Beluga (black) Lentils - Poor man's caviar
Just look at that pile of little black pearls under that barramundi. Are they not gorgeous?
I had picked up a bag of these black beluga lentils at Trader Joe's a few weeks ago and they have been hanging around in my pantry waiting to make their debut. I put them right on the front of the shelf at eye level so that I wouldn't forget that I had them, incidentally they taunted me each time I walked past the glass doors. I thought these might make a great introduction to lentils around here as they were quick to use because they are already cooked. I am never sure about getting lentils to the exact consistency so they maintain their shape and pop in the mouth without getting all mushy in the pan. I'm far better wih pea soup where you cook the crap out of the split peas just so they make a lovely mush.
These lovely, little pearls however are a whole different story. They literally pop in your mouth almost exactly like little pearls of caviar. They taste earthy, without being overwhelming, and they are a great vehicle for other flavours. These lentils are from Syria and like all lentils, they only lack one of the essential amino acids methionine which can be provided by adding a grain or a nut in order to make it a complete source of amino acids.
There was the big question of what I would do with them until Saturday night. I needed a side for my Barramundi filet and I started tearing through the fridge for ideas.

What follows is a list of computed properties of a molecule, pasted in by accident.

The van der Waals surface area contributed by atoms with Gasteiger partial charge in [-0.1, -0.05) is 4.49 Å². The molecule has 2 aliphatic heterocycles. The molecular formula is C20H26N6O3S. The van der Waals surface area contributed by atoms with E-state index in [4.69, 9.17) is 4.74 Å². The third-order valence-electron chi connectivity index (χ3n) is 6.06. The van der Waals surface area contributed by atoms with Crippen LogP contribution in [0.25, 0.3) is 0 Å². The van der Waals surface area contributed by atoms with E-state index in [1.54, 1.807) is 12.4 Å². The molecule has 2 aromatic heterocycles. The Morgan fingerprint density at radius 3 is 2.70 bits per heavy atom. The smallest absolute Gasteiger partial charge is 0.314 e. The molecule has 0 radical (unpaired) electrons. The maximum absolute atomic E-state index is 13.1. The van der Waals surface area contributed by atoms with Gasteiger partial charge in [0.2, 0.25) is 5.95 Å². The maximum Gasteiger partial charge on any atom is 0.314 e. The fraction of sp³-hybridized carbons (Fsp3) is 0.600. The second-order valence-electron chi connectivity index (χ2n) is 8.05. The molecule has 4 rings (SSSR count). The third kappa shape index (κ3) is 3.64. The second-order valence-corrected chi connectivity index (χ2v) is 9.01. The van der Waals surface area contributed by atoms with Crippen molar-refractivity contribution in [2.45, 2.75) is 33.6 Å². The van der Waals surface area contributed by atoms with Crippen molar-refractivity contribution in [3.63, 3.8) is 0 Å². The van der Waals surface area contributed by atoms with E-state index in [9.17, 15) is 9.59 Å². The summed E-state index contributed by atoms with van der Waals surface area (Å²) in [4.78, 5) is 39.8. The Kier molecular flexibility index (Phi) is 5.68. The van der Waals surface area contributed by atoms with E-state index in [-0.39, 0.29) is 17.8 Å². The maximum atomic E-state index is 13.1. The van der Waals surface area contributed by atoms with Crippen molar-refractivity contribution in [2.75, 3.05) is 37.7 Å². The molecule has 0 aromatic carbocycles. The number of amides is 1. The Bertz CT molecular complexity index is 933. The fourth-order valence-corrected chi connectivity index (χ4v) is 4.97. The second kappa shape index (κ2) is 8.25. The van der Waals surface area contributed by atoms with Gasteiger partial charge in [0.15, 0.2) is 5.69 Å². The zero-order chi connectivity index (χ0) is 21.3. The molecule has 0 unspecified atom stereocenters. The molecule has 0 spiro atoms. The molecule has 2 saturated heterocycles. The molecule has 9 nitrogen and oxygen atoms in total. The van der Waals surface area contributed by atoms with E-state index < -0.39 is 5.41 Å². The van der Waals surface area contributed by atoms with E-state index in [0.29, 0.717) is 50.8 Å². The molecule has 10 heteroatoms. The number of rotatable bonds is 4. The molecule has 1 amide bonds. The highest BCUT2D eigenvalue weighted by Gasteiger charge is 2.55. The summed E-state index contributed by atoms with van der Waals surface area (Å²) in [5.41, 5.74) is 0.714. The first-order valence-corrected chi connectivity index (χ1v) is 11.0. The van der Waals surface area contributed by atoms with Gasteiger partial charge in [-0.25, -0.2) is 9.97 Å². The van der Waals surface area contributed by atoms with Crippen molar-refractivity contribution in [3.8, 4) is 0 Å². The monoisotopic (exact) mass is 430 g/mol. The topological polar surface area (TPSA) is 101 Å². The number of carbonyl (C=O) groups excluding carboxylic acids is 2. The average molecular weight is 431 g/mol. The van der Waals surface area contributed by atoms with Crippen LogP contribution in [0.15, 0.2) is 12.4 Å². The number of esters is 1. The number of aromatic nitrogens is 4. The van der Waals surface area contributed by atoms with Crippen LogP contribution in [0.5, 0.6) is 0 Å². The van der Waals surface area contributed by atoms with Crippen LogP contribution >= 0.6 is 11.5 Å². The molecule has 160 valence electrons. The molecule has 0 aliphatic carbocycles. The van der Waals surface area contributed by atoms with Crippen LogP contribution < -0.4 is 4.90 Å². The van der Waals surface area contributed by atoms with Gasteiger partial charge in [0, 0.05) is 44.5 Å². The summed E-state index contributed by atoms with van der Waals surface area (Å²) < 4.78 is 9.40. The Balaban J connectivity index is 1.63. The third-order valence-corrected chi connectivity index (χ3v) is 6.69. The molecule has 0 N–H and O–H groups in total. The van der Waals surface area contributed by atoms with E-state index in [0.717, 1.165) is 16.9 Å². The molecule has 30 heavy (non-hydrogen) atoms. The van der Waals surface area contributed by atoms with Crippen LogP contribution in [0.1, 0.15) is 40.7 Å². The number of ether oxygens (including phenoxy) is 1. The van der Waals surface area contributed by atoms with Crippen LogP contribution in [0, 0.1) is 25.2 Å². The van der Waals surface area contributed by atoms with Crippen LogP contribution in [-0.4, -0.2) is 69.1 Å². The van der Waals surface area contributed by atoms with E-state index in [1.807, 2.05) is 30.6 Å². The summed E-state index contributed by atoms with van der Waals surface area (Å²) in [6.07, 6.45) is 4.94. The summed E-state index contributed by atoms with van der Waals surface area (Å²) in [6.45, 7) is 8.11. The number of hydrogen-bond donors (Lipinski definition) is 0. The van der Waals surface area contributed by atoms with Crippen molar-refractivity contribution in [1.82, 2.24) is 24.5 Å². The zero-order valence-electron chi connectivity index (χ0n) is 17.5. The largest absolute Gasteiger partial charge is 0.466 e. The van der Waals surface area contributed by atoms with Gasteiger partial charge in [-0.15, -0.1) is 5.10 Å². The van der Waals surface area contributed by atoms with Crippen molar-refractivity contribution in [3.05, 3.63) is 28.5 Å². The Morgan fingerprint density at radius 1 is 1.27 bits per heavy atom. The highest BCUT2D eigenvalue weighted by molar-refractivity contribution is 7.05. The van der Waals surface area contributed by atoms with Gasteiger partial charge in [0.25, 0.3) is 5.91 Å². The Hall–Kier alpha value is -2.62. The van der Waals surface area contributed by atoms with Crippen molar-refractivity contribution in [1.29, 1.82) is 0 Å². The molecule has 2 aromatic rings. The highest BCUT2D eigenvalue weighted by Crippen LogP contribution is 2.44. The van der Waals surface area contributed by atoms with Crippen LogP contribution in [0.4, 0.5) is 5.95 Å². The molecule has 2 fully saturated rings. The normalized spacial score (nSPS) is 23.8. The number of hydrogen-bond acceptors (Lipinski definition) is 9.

I had a bit of guanciale left over so I chopped that fine and sauteed it until the pieces were crispy. Pull them from the pan with a slotted spoon and let them hang out on a paper towel.
Then I tossed in a few slices of red onion diced small and sauteed them gently until they were translucent. I minced a garlic clove fine and tossed that in as well. There were a few crimini left over from a stir fry so they were sliced up and tossed in. Now the package of lentils tells you to boil water and drop in the whole package to warm the lentils. I couldn't be bothered. I tipped them in with the onions and mushrooms, seasoned everything with salt an pepper and when they were heated through I turned off the heat an drizzled on some good extra virgin olive oil and tossed on the reserved guanciale.
These gems are really worth seeking out and trying. Please, report back on any other ways you might have used these. I would love to work them into my regular dish rotation.